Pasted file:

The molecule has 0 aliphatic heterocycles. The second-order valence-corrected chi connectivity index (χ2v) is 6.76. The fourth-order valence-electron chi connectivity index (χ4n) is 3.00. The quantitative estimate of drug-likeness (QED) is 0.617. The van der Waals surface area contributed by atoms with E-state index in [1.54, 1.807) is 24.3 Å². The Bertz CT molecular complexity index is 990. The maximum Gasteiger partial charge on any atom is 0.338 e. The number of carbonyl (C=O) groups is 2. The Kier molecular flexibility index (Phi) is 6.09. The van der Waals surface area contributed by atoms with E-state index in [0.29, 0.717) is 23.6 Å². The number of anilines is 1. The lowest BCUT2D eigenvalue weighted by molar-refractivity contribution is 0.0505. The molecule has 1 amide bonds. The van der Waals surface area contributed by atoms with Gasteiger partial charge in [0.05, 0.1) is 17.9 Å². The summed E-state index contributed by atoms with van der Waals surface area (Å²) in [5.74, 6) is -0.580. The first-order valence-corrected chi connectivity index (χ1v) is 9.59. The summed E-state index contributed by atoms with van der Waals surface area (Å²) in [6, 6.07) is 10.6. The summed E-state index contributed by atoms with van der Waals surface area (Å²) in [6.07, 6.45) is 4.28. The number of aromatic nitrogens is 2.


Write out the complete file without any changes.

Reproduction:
The molecule has 0 aliphatic heterocycles. The second-order valence-corrected chi connectivity index (χ2v) is 6.76. The fourth-order valence-electron chi connectivity index (χ4n) is 3.00. The quantitative estimate of drug-likeness (QED) is 0.617. The van der Waals surface area contributed by atoms with E-state index in [1.54, 1.807) is 24.3 Å². The Bertz CT molecular complexity index is 990. The maximum Gasteiger partial charge on any atom is 0.338 e. The number of carbonyl (C=O) groups is 2. The Kier molecular flexibility index (Phi) is 6.09. The van der Waals surface area contributed by atoms with E-state index in [0.29, 0.717) is 23.6 Å². The number of anilines is 1. The lowest BCUT2D eigenvalue weighted by molar-refractivity contribution is 0.0505. The molecule has 1 amide bonds. The van der Waals surface area contributed by atoms with Gasteiger partial charge in [0.05, 0.1) is 17.9 Å². The summed E-state index contributed by atoms with van der Waals surface area (Å²) in [5.74, 6) is -0.580. The first-order valence-corrected chi connectivity index (χ1v) is 9.59. The summed E-state index contributed by atoms with van der Waals surface area (Å²) in [6, 6.07) is 10.6. The summed E-state index contributed by atoms with van der Waals surface area (Å²) in [6.07, 6.45) is 4.28. The number of aromatic nitrogens is 2.